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  29. chris at 01:33 AM on 19 June 2008 (#76) "re #75: That's a tad dishonest Quietman" Re: (ii) "solar brightening from lack of aerosols". Nope. The atmospheric aerosol load has increased rather significantly since the 1960's. Thus enhanced Arctic sea ice melt has increased despite the overall decreased solar irradiation reaching the surface. Rather than "solar brightening" we've actually had a bit of "solar dimming". This is consistent with the paper that you cited (Stjern et al (2008); urled below[***], in which solar irradiation reaching the surface is averaged over 11 high Northern latitude stations as an indication of "dimming"/"brightening". IN Global dimming and global brightening - an analysis of surface radiation and cloud cover data in northern Europe BY Camilla W. Stjern1,2 , Jón Egill Kristjánsson1 and Aksel Walløe Hansen3 IT CLEARLY STATES IN QUITE PLAIN ENGLISH THE FOLLOWING: "In the more recent decades, most of our stations show a turn to brightening, which agrees with the new global trend described by Wild et al.(2005)." "While Stanhill (1995) reported of widespread dimming in the Arctic up to the mid-1990s, the present study shows a turn to brightening also here." We are not talking about 1995 - this is about an event in summer 2007. That is what I mean when I say something is dated. Things have changed in the last few years. "Using NCEP reanalysis data that span four and a half solar cycles, we have obtained the spatial pattern over the globe which best separates the solar-max years from the solar-min years, and established that this coherent global pattern is statistically significant using a Monte-Carlo test. The pattern shows a global warming of the Earth’s surface of about 0.2 °K, with larger warming over the polar regions than over the tropics, and larger over continents than over the oceans. It is also established that the global warming of the surface is related to the 11-year solar cycle, in particular to its TSI, at over 95% confidence level." From the Conclusion: Solar-Cycle Warming at the Earth’s Surface and an Observational Determination of Climate Sensitivity. By Ka-Kit Tung and Charles D. Camp This is compared (equated) EQUIVALENT TO CO2 MODELING - NOT CAUSED BY CO2. THIS ALSO IS PLAIN ENGLISH. You can not expect someone to reply to arguments based on interpretations of papers that only support their own view rather than the authors conclusions.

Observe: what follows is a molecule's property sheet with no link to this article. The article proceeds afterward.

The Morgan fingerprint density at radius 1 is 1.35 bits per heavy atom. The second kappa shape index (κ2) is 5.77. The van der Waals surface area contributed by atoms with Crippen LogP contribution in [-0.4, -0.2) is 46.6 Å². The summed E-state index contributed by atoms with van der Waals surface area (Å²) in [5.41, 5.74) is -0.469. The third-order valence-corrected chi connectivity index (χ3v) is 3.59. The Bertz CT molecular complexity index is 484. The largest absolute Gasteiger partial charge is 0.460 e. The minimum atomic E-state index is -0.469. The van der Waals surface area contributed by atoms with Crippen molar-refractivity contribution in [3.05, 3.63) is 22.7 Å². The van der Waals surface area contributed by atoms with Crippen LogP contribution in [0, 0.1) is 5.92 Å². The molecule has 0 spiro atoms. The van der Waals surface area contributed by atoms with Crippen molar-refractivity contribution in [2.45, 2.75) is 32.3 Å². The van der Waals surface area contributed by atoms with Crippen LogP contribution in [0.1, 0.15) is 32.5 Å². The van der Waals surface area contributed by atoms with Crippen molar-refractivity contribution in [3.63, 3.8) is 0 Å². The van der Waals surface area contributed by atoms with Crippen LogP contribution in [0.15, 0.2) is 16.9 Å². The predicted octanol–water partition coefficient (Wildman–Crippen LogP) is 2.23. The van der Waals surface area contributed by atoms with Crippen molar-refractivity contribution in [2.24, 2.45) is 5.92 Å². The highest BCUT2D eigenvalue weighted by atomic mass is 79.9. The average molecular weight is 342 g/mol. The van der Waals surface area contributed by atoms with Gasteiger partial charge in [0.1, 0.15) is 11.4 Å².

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  30. I have been telling people for years that there is a huge difference between natural warming and Human related warming. One big problem with most Environmental scientists is that they apparently have never studied other sciences, and for the most part know which side of the warming "bread" holds the butter. By which I mean that there is little or no research money for scientists who don't toe the Warming line. Take polar ice melting for example. I can name some people who are quite glad, even if they don't know it, that the poles are melting. The people of the state of Texas. Remember Glaciers once covered most of what we now call North America. These glaciers have been receeding for thousands of years. We human types have only been measuring these changes for a few hundred years at best and tend to think that the Earth is a static place. It is not static. Here is a great example of what I mean. According to www.glacierbay.org when George Vancouver first sailed into Icy Strait in 1794 Glacier Bay was but a dent in a "Grand Pacific Glacier" some 4000 feet thick in places and some 20 miles wide. By 1879 when John Muir explored the bay the glacier had receeded some 30 miles, all without the help of humans, their cars and coal fired power plants. Lets face it the poles have been melting for a long time. Does that mean we should continue to burn fossil fuels at today's alarming rate? Hell no. Even if those fuels didn't pollute the Earth it would make best sense to use solar, wind and other renewable sources. Will we end up like Venus or Mars? Hell no. Venus is just too close to the sun and Mars lost it's atmosphere because it's core cooled and the magnetic field that protects a planet's atmosphere was lost. Are we destroying the Earth? Again no. We may not be able to live here anymore, but the Earth will be just fine.